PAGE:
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    Aaron Swartz's Art: What Does Your Google Image Search Look Like in Other Countries?

    Written by

    Alex Pasternack

    Editor-At-Large

    You might not need to type "Obama" into Google Image Search to know what you'll find. You can already call up those images in your mind--photos from speeches, majestic Air Force one embarkations, candid portraits and the occasional conspiracy / Birther memes to mind. But what if you searched for 奥巴马--his name in Chinese?

    That was the sort of question on the mind of Aaron Swartz one weekend last April during Seven on Seven, a 24-hour 14-person artist-coder hackathon at the New Museum. With the photographer Taryn Simon, Swartz whipped up a fascinating website called Image Atlas. which was built on a simple concept: take a standard Google Image Search, translate it into a spectrum of languages across Google's localized sites, and show what comes back

    (Try Image Atlas here.)

    It was part art, part app, an elegant and fascinating micro project that asked questions and looked good. It was my favorite thing that day. Lauren Cornell, the New Museum curator, would choose it for permanent display on the museum's New Art Online archive in August. She wrote that it "raises profound questions related to language, international culture, and systems of information. Questions such as: What does popularity (i.e., the top result) reveal? How neutral is the statistical data? How is visual language transforming due to digital technology? How does translation affect meaning?"

    "One of the things that people are paying more attention to," said Aaron that afternoon, "and which I think [emcee] Douglas [Rushkoff] alluded to, is the way that these sort of neutral tools like Facebook and Google and so on, which claim to present an almost unmediated view of the world, through statistics and algorithms and analyses, in fact are programmed and are programming us. So we wanted to find a way to visualize that, to expose some of the value judgments that get made."

    "Smile" as seen on Image Atlas

    The impulse feels familar for Swartz, adjacent to the one that led him to do things like building repositories of concealed data or downloading reams of copyrighted academic journal articles: to expose the problems of another widely-accepted system that's been programmed by law, a copyright structure that filters information and keeps knowledge at a distance.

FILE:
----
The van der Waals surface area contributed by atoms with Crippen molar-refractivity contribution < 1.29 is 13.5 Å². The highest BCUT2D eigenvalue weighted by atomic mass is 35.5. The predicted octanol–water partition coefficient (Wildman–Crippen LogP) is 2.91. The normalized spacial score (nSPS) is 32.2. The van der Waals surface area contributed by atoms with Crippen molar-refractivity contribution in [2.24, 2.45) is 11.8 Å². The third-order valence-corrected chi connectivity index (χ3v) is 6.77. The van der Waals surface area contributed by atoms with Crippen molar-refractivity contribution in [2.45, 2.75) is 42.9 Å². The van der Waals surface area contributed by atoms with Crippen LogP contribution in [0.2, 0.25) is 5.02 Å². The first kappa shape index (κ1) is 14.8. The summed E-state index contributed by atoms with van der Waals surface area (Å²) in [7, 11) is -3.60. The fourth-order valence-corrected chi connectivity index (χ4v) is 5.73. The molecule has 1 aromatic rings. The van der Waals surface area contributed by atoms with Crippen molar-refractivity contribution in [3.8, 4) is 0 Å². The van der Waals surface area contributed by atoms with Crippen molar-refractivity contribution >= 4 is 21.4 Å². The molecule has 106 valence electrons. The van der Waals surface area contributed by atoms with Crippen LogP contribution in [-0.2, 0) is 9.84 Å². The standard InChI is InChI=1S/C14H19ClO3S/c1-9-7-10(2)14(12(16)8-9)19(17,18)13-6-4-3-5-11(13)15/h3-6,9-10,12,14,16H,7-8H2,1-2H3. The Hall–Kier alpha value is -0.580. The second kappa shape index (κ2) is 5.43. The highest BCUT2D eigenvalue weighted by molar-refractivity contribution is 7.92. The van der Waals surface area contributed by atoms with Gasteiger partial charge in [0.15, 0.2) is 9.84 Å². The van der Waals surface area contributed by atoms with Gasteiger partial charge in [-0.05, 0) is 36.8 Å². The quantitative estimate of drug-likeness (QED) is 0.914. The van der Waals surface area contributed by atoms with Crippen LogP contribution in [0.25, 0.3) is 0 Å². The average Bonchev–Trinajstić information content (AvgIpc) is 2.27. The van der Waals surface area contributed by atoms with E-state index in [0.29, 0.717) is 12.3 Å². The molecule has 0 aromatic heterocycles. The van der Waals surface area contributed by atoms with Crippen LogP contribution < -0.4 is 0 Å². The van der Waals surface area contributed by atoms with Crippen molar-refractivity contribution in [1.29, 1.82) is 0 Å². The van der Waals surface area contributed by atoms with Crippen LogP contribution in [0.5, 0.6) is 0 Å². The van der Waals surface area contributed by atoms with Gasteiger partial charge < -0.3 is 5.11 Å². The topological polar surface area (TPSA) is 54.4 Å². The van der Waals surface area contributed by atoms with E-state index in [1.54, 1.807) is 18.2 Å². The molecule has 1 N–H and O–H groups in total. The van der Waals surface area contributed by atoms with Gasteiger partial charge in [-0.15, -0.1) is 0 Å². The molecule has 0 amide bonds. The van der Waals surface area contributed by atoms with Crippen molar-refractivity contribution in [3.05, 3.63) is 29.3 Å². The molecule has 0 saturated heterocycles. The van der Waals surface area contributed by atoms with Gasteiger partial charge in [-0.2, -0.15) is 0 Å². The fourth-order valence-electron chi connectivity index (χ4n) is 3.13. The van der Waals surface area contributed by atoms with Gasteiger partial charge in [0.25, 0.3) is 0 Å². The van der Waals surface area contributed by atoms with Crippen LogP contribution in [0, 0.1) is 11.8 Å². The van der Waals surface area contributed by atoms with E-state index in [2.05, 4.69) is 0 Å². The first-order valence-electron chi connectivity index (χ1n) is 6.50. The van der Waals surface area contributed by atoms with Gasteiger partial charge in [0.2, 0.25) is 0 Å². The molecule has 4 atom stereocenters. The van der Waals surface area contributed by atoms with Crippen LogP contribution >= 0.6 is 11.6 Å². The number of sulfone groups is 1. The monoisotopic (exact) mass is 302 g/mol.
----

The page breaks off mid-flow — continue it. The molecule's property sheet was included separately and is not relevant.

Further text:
During the collaboration in April, the stresses of Swartz's intimidating legal case emerged. “The length of time it took to enter his password conveyed a certain pressure that was upon him,” Simon told the Times. “There was this sense that something was closing in on him. Something that needed to be guarded against.”

    "Folder: Handshaking," Taryn Simon, 2012

    Taryn Simon drew inspiration from Image Atlas for her latest project, “The Picture Collection,” a series of photographs of the contents of an archive located at the New York Public Library also called the Picture Collection. The nearly century-old archive is like an old-fashioned Google Image Search, consisting of more than 12,000 folders separated into keywords and each containing clippings of related images. For decades, artists would use the archive to gather ideas; Diego Rivera visited while working on his mural at Rockefeller Center, while Warhol borrowed many images and didn't return them. For her project, which opened last week at the John Berggruen Gallery in San Francisco, Simon photographed the contents of 44 of the folders, including a number of copyrighted images. Says the artist statment, "She highlights the invisible hands behind the seemingly neutral systems of image gathering."

    Curiously, Swartz's and Simon's project with an attempt to make something quite different: some kind of live visual archive using data from each of the registered audience members, about whom the pair at one point had gathered data using Google. "We wanted to create a spectacle or an experience, something that wasn't related to an app or a consumer item," she said, until they learned that "it was not possible for legal reasons." That reminded them, she said, of "an important aspect of art and technology colliding, these places we can go to. But there are boundaries, and these boundaries are becoming more clear."

    Swartz threw in a personal note about the collaboration. "I should say," he said, "as the nominal technologist, one of the interesting transitions for me was the perspective of making something that... is not only useful but raises deeper questions." 

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